Editor's Note: The following report is excerpted from Joseph Farah's G2 Bulletin, the premium online newsletter published by the founder of WND. Subscriptions are $99 a year or, for monthly trials, just $9.95 per month for credit card users, and provide instant access for the complete reports.
Entrance to Kremlin
A new Russian security strategy includes an intense rivalry with Washington, the possible use of military force as the nation competes for energy resources in the Middle East, Barents Sea, the Arctic, Caspian Sea and Central Asia, and the assembly of a coalition that it hopes will rival NATO, according to a report in Joseph Farah's G2 Bulletin.
While Russia intends to develop relations with the North Atlantic Treaty Organization, it will only do so if the alliance takes into account Russia's "legitimate interests in its military-political planning."
But because of Moscow's continuing concern over NATO's eastward migration into regions such as the Caucasus and Central Asia – regions which it regards as being in its sphere of influence – Russia will bolster a collective security arrangement with post-Soviet countries.
These and other "foreign policy concepts" are embodied in the "National Security Strategy of Russian Federation to 2020," just approved by Russian President Dmitry Medvedev.
It signals a resurgence by Moscow that intends to compete with the U.S. across the spectrum in international relations, energy and security.
Keep in touch with the most important breaking news stories about critical developments around the globe with Joseph Farah's G2 Bulletin, the premium, online intelligence news source edited and published by the founder of WND.
"We presume that foreign policy efforts in assuring national security will play an ever increasing role in parallel with necessary measures to ensure our defense capability," said Andrei Nesterenko, Russian Ministry of Foreign Affairs spokesman.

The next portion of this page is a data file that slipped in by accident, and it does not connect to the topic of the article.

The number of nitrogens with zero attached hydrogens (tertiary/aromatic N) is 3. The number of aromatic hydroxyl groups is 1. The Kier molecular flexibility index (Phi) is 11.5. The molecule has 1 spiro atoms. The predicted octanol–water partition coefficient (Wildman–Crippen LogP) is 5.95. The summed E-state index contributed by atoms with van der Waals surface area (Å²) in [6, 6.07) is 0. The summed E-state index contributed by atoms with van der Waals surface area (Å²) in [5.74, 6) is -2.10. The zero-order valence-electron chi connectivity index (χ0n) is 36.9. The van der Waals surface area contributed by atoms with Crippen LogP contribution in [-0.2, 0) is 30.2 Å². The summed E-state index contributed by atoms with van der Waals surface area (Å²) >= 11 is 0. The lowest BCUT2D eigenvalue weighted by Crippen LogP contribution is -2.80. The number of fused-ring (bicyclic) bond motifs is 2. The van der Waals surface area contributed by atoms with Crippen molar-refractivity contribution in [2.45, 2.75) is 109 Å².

"Priority attention will be paid to developing relations with the members of the Commonwealth of Independent States, particularly regional and sub-regional integration in the framework of the CIS itself, as well as of the Collective Security Treaty Organization and the Eurasian Economic Community," Nesterenko said.
"Of special importance to our country will be the strengthening of the political potential of the Shanghai Cooperation Organization and implementation within its framework of practical steps to reinforce mutual trust and partnership in Central Asia," he added.
Nesterenko's comments were a veiled threat to NATO's eastward expansion into the Caucasus and Central Asia where Moscow has, in effect, drawn a red-line against U.S. and NATO expansion.
For that reason, the "priority attention" referred to by Nesterenko will be to develop a coalition force of the Collective Security Treaty Organization, or CSTO, to rival NATO, something almost reminiscent of the Warsaw Pact during Soviet times.
In addition to Russia, countries which belong to the CSTO are Armenia, Belarus, Kazakhstan, Kyrgyzstan, Tajikistan and Uzbekistan.